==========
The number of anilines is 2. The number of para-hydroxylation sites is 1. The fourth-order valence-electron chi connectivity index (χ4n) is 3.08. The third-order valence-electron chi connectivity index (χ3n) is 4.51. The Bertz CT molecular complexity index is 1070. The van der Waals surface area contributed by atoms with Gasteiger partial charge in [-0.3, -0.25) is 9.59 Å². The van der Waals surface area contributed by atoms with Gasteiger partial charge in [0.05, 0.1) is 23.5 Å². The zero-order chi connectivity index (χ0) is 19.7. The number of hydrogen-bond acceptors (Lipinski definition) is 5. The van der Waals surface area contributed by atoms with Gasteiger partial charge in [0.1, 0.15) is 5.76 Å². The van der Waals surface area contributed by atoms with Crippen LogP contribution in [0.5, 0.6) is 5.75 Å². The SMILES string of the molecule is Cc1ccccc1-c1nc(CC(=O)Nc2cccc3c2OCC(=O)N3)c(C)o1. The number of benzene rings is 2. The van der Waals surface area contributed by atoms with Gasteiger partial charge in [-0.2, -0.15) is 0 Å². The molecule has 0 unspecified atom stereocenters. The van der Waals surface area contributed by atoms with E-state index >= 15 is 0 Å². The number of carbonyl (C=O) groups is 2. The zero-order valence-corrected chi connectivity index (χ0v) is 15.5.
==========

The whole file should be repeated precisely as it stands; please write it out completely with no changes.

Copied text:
The number of anilines is 2. The number of para-hydroxylation sites is 1. The fourth-order valence-electron chi connectivity index (χ4n) is 3.08. The third-order valence-electron chi connectivity index (χ3n) is 4.51. The Bertz CT molecular complexity index is 1070. The van der Waals surface area contributed by atoms with Gasteiger partial charge in [-0.3, -0.25) is 9.59 Å². The van der Waals surface area contributed by atoms with Gasteiger partial charge in [0.05, 0.1) is 23.5 Å². The zero-order chi connectivity index (χ0) is 19.7. The number of hydrogen-bond acceptors (Lipinski definition) is 5. The van der Waals surface area contributed by atoms with Gasteiger partial charge in [0.1, 0.15) is 5.76 Å². The van der Waals surface area contributed by atoms with Crippen LogP contribution in [0.5, 0.6) is 5.75 Å². The SMILES string of the molecule is Cc1ccccc1-c1nc(CC(=O)Nc2cccc3c2OCC(=O)N3)c(C)o1. The number of benzene rings is 2. The van der Waals surface area contributed by atoms with Gasteiger partial charge in [-0.2, -0.15) is 0 Å². The molecule has 0 unspecified atom stereocenters. The van der Waals surface area contributed by atoms with E-state index >= 15 is 0 Å². The number of carbonyl (C=O) groups is 2. The zero-order valence-corrected chi connectivity index (χ0v) is 15.5.